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At a Downing Street news conference last night, the Health Secretary insisted the second lockdown across England has slashed the infection rate. “The light of dawn is on the horizon,” he said ahead of the return to a regional system of restrictions at midnight tonight. But he also warned that the country “cannot afford” to abandon efforts to fight the disease and save lives. His upbeat message followed data showing Britain yesterday recorded just 12,330 Covid-19 infections in the lowest toll on a Monday since September Department of Health figures showed the total of recorded cases was 20 per cent lower than a week ago.
Mr Hancock told the news conference: “We have got this virus back under control.”
He hailed a study released at the weekend showing cases dropped by 30 per cent in a week.
“This is clearly good news. It shows that the national restrictions have been successful,” he said.
“And what this means in practice is that through everyone’s actions in respecting the national lockdown, and through everything that people have sacrificed, we’ve reduced pressures on the NHS, we’ve brought down the number of coronavirus cases, we’ve got this virus back under control.”
He added: “The light of dawn is on the horizon, it’s the moment to stand firm until the morning so we can look back and see clearly that everything we gave and everything we did, it was not for nothing but so we could save lives and build back better for everyone.”
He warned that about one in three people have no symptoms at all but can still infect others.
“That is why even as we ease these national restrictions we’ve got to keep some restrictions in place.
“So while we can let up a little, we can’t afford to let up a lot.
“The success of our collective efforts means that from Wednesday everyone in England, even those in Tier 3, can have some greater freedoms, but we don’t have much headroom.”
Mr Hancock promised that community testing will be widened across the country after mass testing of students started yesterday.
Mr Hancock said the three tier system is the “best way” to avoid a third national lockdown.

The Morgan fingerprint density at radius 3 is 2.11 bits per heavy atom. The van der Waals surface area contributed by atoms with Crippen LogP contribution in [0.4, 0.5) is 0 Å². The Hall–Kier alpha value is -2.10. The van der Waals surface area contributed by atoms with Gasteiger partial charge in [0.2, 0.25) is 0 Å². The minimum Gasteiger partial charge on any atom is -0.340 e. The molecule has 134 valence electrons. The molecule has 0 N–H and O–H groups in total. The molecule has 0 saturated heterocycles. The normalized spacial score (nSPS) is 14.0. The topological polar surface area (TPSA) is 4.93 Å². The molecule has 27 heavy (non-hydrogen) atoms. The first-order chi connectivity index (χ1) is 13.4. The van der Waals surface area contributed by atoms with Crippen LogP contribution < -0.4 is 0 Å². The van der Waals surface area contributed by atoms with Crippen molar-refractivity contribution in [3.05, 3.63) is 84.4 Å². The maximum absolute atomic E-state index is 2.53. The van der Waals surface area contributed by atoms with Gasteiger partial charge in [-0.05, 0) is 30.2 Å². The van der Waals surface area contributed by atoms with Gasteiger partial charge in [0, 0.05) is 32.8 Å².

“The tiered system has a lower set of restrictions than the national lockdown in all three tiers.
“But it’s also more targeted, so that the areas where the prevalence is lower, and the pressure on the NHS is lower, have fewer restrictions. Which means that people can do more in terms of going about their normal lives, and obviously has a less detrimental impact on the economy.
“Unfortunately though, we do have to have the higher tier restrictions, and in particular Tier 3 restrictions, in place so we can have confidence that we can keep getting this virus down, and then keep it under control right across the country.
“And that way, it is the best way to avoid a third lockdown. And it is the most proportionate way to take the action that we need to keep people safe, and to stop the NHS being overwhelmed.”
The Health Secretary suggested mass testing would continue even once vaccines were starting to be rolled out.
He continued: “The key point is that testing and vaccination need to run alongside each other, and this has already been happening.
“For instance, in the vaccine trials we also tested repeatedly some of the people within the trials to find out if they picked up Covid – and that’s one of the ways you can find out if a vaccine can work. And, especially because once you’ve taken a vaccine it still takes some time to get immunity through the vaccine, not least because you have to have two doses.
“It is critical we have the testing programme running alongside the vaccine programme. They are designed to be symbiotic.” Professor Stephen Powis, NHS England national medical director, said it was “crucial” to have Covid-19 infection rates under control going into the new year.
“Unlike the spring, when we were heading out of winter into the summer, we are now heading into the winter,” he told a Downing Street press conference.
“The NHS is always at its busiest in January, February and into March. We see more infections, chest infections from other viruses and bugs. We see more slips, trips and falls.
“So the pressure on the NHS builds. It’s crucial going into that period that we have this under control.”
General Sir Gordon Messenger, the new head of operations for the community testing programme, said the way the military helped with testing in Liverpool could not be replicated.
“This is about community testing,” he said. “It’s about tailoring to the needs…of the local area, and that might be geographically specific, or it might be ethnic community specific.”
He added: “I have absolutely no doubt that the military will continue to play a really important part in the community testing programme but the baseline assumption in terms of workforce generation is that that will be delivered locally.
“And from what I’ve seen of a number of local communities, there’s great ingenuity already underway in delivering that workforce.
“They’re accessing the volunteer force, they’re working very innovatively with the private sector, and yes, of course, they’ve got good liaison with local leadership in the military.”
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